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Benefits of Resistance Training

Updated: Aug 24

Resistance Training: A Scientific Look at Its Profound Benefits

Resistance training, sometimes referred to as strength or weight training, is no longer exclusive to the realm of professional athletes and bodybuilders. Research from various fields, including exercise physiology and gerontology, has been shedding light on the numerous and diverse health benefits of resistance training, making it an integral part of fitness regimes for people of all ages and lifestyles. Let's examine the scientifically supported benefits of resistance training.

1. Augmented Muscle Strength and Tone

The most readily visible benefit of resistance training is improved muscle strength and tone. Resistance training exercises involve muscle contractions against a force, resulting in muscle hypertrophy -- an increase in the size of muscle cells (Schoenfeld, 2010). This not only enhances physical appearance but also contributes to functional strength, making routine activities easier to perform.

2. Increased Bone Density

Resistance training is a potent stimulator of bone formation, crucial for maintaining and increasing bone density. This is particularly important as we age, given the risk of conditions like osteoporosis. A study by Layne and Nelson (1999) showed that high-intensity resistance training increased bone mineral density in postmenopausal women, thereby reducing their susceptibility to fractures.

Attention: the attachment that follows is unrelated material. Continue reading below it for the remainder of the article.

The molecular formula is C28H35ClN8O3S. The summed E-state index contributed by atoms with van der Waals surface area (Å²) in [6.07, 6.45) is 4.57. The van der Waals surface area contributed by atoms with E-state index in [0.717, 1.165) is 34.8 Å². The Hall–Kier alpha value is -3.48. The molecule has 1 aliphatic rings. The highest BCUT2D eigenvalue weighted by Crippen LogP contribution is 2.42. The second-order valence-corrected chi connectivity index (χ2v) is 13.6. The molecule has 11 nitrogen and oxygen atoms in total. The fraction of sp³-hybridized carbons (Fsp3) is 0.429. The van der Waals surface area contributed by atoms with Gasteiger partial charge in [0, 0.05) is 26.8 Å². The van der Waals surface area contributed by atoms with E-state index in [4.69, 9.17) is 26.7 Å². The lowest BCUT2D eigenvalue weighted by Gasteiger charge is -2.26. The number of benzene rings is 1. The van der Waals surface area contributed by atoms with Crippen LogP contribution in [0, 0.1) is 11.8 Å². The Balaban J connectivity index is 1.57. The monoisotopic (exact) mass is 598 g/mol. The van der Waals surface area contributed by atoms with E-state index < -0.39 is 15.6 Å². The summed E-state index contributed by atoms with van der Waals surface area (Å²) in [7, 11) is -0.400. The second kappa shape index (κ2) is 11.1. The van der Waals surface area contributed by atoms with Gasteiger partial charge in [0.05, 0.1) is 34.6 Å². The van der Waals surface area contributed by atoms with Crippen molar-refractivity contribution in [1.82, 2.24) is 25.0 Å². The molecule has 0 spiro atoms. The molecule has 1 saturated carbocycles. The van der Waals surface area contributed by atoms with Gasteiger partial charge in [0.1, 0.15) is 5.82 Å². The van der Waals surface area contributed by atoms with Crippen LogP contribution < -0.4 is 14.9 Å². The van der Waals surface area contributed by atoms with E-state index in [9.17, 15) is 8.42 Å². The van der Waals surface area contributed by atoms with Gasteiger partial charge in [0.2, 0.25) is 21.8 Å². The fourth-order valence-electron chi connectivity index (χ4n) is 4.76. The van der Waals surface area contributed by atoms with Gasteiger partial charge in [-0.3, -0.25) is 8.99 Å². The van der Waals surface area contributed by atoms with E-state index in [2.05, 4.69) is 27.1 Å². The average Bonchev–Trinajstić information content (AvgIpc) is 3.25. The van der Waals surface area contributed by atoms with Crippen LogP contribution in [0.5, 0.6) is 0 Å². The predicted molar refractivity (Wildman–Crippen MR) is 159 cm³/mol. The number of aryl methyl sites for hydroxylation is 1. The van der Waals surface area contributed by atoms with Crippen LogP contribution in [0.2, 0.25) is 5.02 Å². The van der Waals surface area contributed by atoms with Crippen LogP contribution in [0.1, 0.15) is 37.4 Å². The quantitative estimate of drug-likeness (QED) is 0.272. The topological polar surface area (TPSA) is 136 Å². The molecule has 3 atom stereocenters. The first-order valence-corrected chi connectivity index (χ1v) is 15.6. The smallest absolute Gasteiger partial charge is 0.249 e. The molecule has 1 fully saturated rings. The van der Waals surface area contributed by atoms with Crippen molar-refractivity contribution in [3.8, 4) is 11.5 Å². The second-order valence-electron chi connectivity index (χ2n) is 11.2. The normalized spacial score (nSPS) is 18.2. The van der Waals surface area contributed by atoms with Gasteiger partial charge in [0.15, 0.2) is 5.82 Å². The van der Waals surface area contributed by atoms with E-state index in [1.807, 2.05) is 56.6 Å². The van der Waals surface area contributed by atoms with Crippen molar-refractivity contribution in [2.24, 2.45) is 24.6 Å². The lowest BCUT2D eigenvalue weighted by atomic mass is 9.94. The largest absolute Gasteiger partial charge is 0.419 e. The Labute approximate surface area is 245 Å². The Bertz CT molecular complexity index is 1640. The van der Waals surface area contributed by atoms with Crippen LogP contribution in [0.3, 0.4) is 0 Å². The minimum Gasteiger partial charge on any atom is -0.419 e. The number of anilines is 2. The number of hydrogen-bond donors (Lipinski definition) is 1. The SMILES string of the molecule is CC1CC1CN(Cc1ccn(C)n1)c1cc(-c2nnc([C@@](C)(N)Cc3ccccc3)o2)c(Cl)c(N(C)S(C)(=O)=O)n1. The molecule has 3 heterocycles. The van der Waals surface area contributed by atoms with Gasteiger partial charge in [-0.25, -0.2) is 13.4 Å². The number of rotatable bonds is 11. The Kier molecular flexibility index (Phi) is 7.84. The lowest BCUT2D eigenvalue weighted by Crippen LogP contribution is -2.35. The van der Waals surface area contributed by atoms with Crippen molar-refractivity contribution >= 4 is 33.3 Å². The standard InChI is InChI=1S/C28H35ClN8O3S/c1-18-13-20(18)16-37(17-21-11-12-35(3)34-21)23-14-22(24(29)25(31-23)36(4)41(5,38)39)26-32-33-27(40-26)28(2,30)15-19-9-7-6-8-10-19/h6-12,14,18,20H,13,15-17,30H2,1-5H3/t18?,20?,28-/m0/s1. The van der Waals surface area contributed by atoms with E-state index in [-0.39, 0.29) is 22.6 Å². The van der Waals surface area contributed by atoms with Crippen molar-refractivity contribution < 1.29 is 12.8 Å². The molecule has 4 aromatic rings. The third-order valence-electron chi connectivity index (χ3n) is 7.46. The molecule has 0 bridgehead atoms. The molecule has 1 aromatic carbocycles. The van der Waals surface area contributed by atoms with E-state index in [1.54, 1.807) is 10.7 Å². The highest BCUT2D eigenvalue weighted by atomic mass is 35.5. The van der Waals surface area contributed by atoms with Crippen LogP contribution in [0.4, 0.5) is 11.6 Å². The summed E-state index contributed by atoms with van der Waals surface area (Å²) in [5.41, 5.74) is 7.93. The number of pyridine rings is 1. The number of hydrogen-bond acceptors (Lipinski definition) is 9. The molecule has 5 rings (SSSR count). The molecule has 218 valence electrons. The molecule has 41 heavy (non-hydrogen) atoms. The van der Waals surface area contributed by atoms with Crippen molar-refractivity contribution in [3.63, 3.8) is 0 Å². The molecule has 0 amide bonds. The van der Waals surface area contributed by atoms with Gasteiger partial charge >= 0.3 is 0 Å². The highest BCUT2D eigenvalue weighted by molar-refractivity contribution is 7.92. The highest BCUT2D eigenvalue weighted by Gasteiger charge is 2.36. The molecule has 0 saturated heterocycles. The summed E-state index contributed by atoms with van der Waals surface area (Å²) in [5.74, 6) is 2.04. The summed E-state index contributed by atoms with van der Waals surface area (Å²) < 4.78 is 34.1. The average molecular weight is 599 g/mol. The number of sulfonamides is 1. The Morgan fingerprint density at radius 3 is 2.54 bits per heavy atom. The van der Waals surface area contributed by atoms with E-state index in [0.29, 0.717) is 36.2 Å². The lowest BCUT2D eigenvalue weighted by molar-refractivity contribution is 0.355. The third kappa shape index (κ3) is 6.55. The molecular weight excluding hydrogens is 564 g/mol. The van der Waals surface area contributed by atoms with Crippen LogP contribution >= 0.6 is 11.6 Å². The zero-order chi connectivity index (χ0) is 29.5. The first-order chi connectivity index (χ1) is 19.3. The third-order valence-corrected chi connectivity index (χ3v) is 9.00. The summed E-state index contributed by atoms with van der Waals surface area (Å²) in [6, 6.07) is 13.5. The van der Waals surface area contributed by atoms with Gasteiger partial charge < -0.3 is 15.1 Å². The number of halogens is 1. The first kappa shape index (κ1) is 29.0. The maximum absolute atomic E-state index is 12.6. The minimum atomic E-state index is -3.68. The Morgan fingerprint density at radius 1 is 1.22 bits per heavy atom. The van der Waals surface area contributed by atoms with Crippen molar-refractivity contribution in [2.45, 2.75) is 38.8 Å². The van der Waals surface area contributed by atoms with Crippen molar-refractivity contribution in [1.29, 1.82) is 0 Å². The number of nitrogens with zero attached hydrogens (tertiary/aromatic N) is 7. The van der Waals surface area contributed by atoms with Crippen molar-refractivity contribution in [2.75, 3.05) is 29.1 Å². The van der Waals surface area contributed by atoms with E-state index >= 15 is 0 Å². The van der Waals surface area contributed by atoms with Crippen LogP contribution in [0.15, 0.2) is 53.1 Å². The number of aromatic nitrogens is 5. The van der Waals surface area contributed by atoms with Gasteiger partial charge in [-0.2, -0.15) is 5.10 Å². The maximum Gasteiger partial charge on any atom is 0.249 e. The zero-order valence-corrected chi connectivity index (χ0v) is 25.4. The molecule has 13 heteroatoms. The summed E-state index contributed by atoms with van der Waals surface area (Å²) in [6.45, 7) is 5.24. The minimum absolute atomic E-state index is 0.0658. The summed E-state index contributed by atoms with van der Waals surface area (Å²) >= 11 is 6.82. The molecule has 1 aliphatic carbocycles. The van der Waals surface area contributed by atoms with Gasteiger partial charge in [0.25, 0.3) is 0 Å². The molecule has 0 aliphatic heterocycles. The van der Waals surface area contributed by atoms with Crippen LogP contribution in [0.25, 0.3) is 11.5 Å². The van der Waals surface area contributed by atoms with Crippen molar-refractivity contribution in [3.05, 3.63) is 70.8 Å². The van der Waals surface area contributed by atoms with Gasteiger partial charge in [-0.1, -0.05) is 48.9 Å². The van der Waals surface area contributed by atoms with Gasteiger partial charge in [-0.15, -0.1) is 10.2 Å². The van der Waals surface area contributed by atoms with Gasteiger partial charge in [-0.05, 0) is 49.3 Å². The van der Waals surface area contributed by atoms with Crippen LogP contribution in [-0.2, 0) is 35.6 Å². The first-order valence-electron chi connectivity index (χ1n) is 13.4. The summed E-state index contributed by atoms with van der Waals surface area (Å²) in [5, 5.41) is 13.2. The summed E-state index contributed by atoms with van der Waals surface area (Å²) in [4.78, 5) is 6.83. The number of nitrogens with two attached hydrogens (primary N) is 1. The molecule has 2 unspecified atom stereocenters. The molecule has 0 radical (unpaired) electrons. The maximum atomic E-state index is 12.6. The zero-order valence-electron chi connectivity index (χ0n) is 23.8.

3. Effective Weight Management

Resistance training plays a vital role in weight management. It's not just about the calories burned during a workout session but also about the post-exercise oxygen consumption (EPOC). Resistance training increases your resting metabolic rate by promoting muscle growth, and muscles are metabolically active tissues that burn calories even at rest (Melby, Scholl, Edwards, & Bullough, 1993).

4. Enhanced Physical Function

Resistance training goes beyond muscle aesthetics, contributing significantly to improved balance, coordination, and mobility. It strengthens the muscles around your joints, reducing the risk of injury. A study by Liu and Latham (2009) found that progressive resistance strength training in older adults led to improvements in functional performance and strength.

5. Favorable Mental Health Outcomes

The psychological benefits of resistance training are gaining increasing recognition. Research indicates that regular physical activity, including resistance training, can reduce symptoms of anxiety and depression (Gordon, McDowell, Hallgren, Meyer, Lyons, & Herring, 2017). It also improves sleep quality, crucial for cognitive function and overall mental health (Kredlow, Capozzoli, Hearon, Calkins, & Otto, 2015).

6. Disease Prevention

Resistance training can help stave off various chronic diseases. It has been found to improve insulin sensitivity (Holten, Zacho, Gaster, Juel, Wojtaszewski & Dela, 2004), lower blood pressure (Cornelissen & Smart, 2013), reduce cholesterol levels (Kelley & Kelley, 2009), and decrease inflammation (Strasser, Siebert, & Schobersberger, 2010), which are all key players in overall health and disease prevention.

In conclusion, resistance training, supported by a growing body of research, is a versatile and effective form of exercise with wide-ranging benefits. It can contribute to physical strength, bone health, weight management, functional performance, mental health, and disease prevention. As always, it's recommended to start slow, prioritize proper form, and gradually increase intensity over time. Your body and mind will thank you for incorporating resistance training into your lifestyle!

So, armed with the science, why not give resistance training a shot?

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